It’s funny that China gets called communist for gasoline subsidies and the like but the US isn’t called communist for nationalizing the only effective pricing mechanism for mortgages, seemingly a much larger market. It’s arguable that subsidies and price support programs in the US are larger than in China. This is done “democratically” (or rather, through strong special interest group pressure) but US Presidents have just as much power to institute such programs as the CCP.

    “So the Chinese are probably limited by their ability to absorb the stuff that they are buying with their dollars.”

    Pretty much anything can be bought in dollars, and human wants are virtually unlimited, so if China wanted to they could change their dollars for real goods at any moment.

    “As their country becomes more connected, that ability to absorb stuff goes up and they will be able to spend dollars faster which will decrease the dollar’s value in the world market but not result in much inflation in China or, for that matter, in the US.”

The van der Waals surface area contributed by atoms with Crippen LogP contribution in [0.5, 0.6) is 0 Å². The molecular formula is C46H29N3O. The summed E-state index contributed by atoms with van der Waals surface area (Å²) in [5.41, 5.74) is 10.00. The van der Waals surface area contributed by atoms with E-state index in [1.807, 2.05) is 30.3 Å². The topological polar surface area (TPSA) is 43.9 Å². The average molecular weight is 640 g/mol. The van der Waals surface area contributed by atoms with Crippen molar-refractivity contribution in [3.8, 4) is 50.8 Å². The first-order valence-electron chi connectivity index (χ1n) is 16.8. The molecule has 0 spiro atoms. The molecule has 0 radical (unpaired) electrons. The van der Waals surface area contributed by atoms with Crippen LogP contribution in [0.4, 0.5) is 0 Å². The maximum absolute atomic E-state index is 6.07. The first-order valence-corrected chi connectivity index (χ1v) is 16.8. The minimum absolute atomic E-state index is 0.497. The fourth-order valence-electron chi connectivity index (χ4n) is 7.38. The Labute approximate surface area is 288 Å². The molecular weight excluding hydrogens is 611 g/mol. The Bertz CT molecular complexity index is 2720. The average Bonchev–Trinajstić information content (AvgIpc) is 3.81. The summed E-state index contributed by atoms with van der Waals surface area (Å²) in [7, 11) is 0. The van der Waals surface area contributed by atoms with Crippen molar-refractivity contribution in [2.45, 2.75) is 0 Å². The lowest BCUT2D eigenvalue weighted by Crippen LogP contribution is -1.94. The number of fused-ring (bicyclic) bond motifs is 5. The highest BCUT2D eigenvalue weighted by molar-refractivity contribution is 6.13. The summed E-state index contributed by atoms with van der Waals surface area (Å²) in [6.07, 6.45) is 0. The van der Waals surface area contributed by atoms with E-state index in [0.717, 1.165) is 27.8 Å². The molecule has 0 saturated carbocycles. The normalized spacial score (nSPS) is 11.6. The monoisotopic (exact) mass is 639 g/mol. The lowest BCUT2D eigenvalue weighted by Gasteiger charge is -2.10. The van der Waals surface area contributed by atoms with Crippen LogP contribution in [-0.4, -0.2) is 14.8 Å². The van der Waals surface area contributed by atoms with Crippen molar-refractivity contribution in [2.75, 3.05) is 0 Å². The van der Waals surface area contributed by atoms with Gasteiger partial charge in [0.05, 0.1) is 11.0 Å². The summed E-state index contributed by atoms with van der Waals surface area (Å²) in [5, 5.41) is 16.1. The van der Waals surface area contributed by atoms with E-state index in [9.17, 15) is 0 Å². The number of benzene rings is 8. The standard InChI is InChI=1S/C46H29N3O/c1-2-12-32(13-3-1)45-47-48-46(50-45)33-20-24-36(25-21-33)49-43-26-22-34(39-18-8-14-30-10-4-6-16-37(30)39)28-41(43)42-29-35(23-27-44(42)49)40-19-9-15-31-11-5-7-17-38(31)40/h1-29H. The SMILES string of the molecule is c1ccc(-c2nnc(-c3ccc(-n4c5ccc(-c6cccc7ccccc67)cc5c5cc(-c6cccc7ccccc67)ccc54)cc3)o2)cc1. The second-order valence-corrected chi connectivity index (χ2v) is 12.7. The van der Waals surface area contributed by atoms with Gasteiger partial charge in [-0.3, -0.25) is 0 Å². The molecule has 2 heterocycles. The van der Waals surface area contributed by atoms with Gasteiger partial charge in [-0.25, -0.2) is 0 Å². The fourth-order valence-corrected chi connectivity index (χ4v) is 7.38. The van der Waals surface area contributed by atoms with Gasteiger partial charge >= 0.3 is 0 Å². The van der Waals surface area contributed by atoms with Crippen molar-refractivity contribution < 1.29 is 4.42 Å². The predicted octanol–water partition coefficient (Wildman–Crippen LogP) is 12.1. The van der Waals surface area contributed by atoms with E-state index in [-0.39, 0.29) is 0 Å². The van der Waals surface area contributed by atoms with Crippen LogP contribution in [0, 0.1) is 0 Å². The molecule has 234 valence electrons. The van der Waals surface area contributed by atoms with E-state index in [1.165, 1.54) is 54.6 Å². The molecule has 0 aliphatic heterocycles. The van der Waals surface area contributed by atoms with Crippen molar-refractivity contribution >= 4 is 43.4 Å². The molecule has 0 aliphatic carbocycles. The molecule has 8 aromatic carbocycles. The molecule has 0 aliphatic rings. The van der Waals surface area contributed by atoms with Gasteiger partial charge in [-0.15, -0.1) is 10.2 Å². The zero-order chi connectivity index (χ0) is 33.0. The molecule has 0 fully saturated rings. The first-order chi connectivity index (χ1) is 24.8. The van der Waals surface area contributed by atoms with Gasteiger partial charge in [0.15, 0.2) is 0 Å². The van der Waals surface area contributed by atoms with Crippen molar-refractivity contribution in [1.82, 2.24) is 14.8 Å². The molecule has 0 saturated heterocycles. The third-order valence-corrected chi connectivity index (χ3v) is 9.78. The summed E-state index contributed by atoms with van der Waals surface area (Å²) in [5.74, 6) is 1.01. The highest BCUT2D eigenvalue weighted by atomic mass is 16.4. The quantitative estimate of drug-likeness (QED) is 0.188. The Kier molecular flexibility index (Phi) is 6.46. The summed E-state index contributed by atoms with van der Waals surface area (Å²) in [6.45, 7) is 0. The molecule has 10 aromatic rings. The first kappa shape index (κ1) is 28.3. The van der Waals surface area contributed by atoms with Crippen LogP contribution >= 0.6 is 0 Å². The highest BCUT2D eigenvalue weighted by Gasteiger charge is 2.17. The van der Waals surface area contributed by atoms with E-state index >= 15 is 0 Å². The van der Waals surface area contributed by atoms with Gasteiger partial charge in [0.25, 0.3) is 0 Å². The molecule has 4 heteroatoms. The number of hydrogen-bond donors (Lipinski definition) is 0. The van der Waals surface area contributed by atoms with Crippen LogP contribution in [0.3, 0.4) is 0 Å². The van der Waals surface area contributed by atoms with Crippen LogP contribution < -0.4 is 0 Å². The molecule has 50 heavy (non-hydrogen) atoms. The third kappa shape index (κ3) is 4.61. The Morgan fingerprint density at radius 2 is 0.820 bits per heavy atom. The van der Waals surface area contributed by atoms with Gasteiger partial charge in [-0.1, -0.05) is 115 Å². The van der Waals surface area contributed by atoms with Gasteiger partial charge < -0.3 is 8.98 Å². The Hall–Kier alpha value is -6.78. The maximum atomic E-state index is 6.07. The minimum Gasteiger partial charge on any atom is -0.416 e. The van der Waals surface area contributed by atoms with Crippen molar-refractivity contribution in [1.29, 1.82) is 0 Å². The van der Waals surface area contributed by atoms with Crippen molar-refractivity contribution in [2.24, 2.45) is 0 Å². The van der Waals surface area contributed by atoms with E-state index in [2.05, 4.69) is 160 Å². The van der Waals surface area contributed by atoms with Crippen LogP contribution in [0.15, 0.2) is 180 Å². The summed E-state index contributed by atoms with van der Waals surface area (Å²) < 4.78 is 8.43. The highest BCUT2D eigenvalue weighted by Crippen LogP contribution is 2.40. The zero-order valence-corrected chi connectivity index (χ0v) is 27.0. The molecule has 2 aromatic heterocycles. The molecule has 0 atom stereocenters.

If it wouldn’t result in much inflation in the US (or higher interest rates), why is there so much speculation that the Fannie & Freddie bailout was made not only to bail out most large financial institutions but was a reaction to pressure from other central banks holding massive amounts of their debt and mortgage backed bonds? The implicit message being – if you don’t bail these companies out, we will sell treasuries en mass, causing a big drop in the dollar and a large increase in interest rates. See: Foreign Bondholders Drove The Fannie/Freddie Bailout.

    A book like _Economics in One Lesson_ shows why it’s not in the interests of China’s people to subsidize oil or food products (although since the government already intervened by siphoning off so much money it is better to spend it than not and to stop accumulating new dollars), and does a far better job than I could presenting said arguments.

  13. Jeremy’s blog has a post comparing freedom in America and China, which is remarkably flip and unserious [1]. Jeremy totally ignores the lack of an independent judiciary, the radically corrupt police force, guanxi networking, or any of the serious social ills hosted by China.